From being touted as next Roy Keane to overweight allegations and the League of Ireland scrapheap - the Michael Keane story

How advice from David Moyes helped get his life back on track

5 October 2007; Michael Keane, St. Patrick's Athletic, in action against Chris Turner, Bohemians. eircom League of Ireland Premier Division, St. Patrick's Athletic v Bohemians, Richmond Park, Dublin. Picture credit; David Maher/ SPORTSFILE

John Fallon

In a series of interviews over the next six weeks, will bring you stories from a number of players to have experienced the whirlwind of football, the highs and lows, and where their career eventually took them, inside or outside of the game. First up is former Preston North End and St Pat's man Michael Keane.

“He will go a long way in the game. Another Roy Keane? I hope so.”

Those were the prophetic words expressed by then Preston North End manager David Moyes after Michael Keane scored on his full debut against Wimbledon in August 2001.

Seven years later and Keane was back in Dublin, reeling from his sacking by St Patrick’s Athletic. He was 25 years old and has never kicked a ball professionally since.

Gone was the exuberant personality so evident during his time at Preston, sufficient for Moyes to not only trust a teenage Keane on the pitch but off it by assigning him the role as babysitter to his two kids.

The Michael Keane who sat on his sofa cradling his head in his hands during July 2008 was unrecognisable to the figure Preston fans came to cherish as their future.

St Patrick’s Athletic hadn’t just discarded him; they’d placed an indelible stain on his character.

Keane became the first player ever to be dismissed by an Irish club for allegedly being overweight.

Head coach David Moyes acknowledges the crowd Real Sociedad claim a 3-0 home win against Elche FC in San Sebastian. David Ramos/Getty Images

Had the punishment and crime matched, then he’d have taken the dose and moved on. But that wasn’t the case.

Keane has been wronged and, although the damage to his career was ultimately irreparable, he felt an onus existed to himself and his young family to at least salvage his reputation.

And so the ugly side of the game Keane had succeeded in dodging throughout his seven years in the profession was foisted upon him.

Claims, legal representation, medical evidence and tribunals became part of the everyday dialect to those around him.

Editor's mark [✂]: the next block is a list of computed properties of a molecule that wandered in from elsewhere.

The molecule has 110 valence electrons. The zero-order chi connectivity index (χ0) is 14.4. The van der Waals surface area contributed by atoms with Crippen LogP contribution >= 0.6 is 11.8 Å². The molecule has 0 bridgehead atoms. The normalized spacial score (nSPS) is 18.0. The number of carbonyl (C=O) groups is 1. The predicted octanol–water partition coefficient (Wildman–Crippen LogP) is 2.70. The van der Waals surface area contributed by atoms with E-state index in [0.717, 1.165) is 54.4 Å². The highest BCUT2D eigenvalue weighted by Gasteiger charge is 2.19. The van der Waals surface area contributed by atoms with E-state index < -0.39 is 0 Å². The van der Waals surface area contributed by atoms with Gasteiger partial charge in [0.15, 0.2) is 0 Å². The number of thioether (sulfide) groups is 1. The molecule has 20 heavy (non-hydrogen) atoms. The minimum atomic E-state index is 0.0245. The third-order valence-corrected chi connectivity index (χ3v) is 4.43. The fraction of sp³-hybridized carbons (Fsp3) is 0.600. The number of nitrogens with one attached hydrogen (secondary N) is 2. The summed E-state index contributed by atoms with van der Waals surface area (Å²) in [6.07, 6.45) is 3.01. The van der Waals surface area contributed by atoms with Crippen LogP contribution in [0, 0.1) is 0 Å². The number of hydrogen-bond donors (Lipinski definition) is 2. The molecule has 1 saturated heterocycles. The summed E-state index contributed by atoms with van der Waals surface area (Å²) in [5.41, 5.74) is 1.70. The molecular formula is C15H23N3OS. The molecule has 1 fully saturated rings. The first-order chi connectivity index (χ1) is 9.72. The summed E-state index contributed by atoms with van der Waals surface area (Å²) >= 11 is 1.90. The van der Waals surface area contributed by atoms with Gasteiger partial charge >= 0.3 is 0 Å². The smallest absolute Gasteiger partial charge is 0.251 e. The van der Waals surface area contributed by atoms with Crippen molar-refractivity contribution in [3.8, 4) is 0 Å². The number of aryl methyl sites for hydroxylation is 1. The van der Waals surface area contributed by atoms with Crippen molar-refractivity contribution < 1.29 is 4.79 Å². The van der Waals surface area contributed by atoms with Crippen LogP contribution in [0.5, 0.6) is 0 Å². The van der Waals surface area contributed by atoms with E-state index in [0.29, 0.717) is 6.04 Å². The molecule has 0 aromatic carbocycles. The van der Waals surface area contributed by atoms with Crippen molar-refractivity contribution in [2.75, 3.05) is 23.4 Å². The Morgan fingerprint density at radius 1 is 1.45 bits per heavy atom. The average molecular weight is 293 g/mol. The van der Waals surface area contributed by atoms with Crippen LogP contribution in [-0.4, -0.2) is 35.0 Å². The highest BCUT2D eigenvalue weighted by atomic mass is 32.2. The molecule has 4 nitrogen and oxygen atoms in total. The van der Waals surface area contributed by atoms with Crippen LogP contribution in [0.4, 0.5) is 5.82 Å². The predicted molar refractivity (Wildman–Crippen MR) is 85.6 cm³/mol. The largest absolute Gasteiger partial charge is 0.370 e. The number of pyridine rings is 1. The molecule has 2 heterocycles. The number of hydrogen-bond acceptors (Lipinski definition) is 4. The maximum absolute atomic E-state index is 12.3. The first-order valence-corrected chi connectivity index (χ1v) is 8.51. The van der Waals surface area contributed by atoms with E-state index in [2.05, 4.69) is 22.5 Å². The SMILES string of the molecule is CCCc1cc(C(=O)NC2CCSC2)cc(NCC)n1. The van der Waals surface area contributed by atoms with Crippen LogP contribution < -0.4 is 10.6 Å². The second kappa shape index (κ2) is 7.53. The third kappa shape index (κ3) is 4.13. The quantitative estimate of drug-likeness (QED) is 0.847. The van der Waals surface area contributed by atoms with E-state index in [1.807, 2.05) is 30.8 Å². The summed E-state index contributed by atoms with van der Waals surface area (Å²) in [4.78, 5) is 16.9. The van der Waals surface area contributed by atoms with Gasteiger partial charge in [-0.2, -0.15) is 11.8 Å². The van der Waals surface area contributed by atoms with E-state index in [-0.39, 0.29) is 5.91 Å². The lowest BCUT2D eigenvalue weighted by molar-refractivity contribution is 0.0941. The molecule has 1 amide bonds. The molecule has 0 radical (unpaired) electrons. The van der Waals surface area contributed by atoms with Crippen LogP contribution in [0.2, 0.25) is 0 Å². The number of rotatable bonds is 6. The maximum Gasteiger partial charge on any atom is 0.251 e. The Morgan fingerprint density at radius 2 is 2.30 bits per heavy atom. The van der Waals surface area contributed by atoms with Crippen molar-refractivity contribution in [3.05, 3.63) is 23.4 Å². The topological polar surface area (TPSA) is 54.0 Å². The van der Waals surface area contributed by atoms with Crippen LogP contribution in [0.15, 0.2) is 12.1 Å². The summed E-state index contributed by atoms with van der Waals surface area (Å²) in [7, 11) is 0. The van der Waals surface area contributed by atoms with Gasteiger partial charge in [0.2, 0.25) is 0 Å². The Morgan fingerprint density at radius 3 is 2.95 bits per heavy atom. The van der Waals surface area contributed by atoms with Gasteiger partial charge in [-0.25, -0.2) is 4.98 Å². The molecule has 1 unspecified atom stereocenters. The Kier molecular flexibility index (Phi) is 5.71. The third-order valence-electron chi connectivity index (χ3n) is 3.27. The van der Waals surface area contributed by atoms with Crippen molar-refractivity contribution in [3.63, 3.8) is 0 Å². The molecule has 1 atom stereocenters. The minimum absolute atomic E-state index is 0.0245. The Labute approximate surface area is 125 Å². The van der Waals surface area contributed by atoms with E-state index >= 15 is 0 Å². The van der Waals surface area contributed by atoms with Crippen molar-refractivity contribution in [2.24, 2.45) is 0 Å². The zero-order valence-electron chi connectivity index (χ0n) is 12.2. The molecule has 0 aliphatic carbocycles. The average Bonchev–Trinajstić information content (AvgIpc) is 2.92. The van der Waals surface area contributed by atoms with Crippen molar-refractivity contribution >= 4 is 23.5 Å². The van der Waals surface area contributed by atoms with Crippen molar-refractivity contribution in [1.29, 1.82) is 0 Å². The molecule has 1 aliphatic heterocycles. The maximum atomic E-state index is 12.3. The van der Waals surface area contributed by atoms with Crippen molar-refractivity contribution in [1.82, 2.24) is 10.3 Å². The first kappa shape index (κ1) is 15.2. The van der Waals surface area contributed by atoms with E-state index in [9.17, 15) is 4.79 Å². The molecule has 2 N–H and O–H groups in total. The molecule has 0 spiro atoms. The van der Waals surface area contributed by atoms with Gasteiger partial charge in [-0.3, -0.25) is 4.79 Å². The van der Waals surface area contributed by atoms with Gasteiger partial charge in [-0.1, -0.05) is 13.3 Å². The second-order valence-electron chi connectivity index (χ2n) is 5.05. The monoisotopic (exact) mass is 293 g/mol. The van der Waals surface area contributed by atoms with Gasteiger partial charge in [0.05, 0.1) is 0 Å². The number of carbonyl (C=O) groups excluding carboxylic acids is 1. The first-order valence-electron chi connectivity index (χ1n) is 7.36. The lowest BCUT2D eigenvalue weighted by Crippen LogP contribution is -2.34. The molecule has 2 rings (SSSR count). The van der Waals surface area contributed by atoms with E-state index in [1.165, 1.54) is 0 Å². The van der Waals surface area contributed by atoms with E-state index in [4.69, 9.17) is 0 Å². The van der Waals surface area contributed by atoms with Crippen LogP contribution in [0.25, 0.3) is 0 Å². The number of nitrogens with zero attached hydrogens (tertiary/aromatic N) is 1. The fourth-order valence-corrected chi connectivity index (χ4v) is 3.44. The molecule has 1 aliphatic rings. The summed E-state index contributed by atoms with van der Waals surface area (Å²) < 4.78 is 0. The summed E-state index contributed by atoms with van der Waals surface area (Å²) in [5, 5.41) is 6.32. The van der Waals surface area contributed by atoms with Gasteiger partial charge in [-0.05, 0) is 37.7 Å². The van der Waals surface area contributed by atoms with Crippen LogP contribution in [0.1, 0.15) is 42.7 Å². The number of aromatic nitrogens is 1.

Rather than spending his days on the training pitch, Keane was stuck at home consumed with mounting a case against his sacking. Dark days descended but they were nonetheless necessary given the circumstances.

He had, after all, featured in just two games that season, both from the bench.

What had started the previous campaign with a central role in the Saints midfield, evidenced by him playing 13 of their remaining 17 matches after he joined, diminished into the status of an outsider.

As one of the club’s highest earners, on €3,200 per week, Keane knew he was rife to be offloaded. Still, when the club began to cite his physical condition as justification for pushing him further towards the exit door, the player stood his ground.

Keane’s resistance was met with humiliation tactics. During the squad’s training sessions at their Celbridge base, he was directed to referee the five-a-side games as well as assume ball-boy duties behind the goal.

“St Patrick’s Athletic did everything to break me,” Keane explains. “It was a horrible time in my life, before and after they sacked me, but I was determined to clear my name.”

That he did was aplomb; the FAI’s three-man Dispute Resolution Chamber finding in his favour three months on from his dismissal and a six-figure settlement reached to compensate Keane for the 18 months remaining on his contract.

Assimilating back into football proved difficult, as he was unable to join a club during the ongoing case, and even afterwards the perception created by the episode at Inchicore turned most managers off him.

Not one to wallow, Keane embarked on a coaching career he continues to thrive in today as boss of AUL side Dingle United, while he looked to the insurance business for an outlet to provide for his family.

“I applied for an internship position with AXA insurance, aware that I’d no qualifications and was competing against candidates with lots of experience,” he explains.

“When it came to the final part of the three-stage interview process, I told the panel straight out that I still operate to the principles David Moyes taught me at Preston.

“I’d work hard, apply myself and, above all, be a team player. They must have liked me because I was offered a permanent position and still work there.”

He added: “For any player fearful about life after football, I’m an example of how that doesn’t have to be the case. I bounced back after leaving Preston North End and again when St Pat’s let me go.

“There will be challenges along the way but once you keep headstrong and don’t let anyone put you down, things can work out.

“The one major piece of advice I’d give any youngster coming into professional football is to invest in a pension scheme. Again, David Moyes was the one to tell me that when I was 17 and it was the best guidance I ever got.

“Football is a great job but it doesn’t last forever. In my case, it finished much earlier than I’d planned.”

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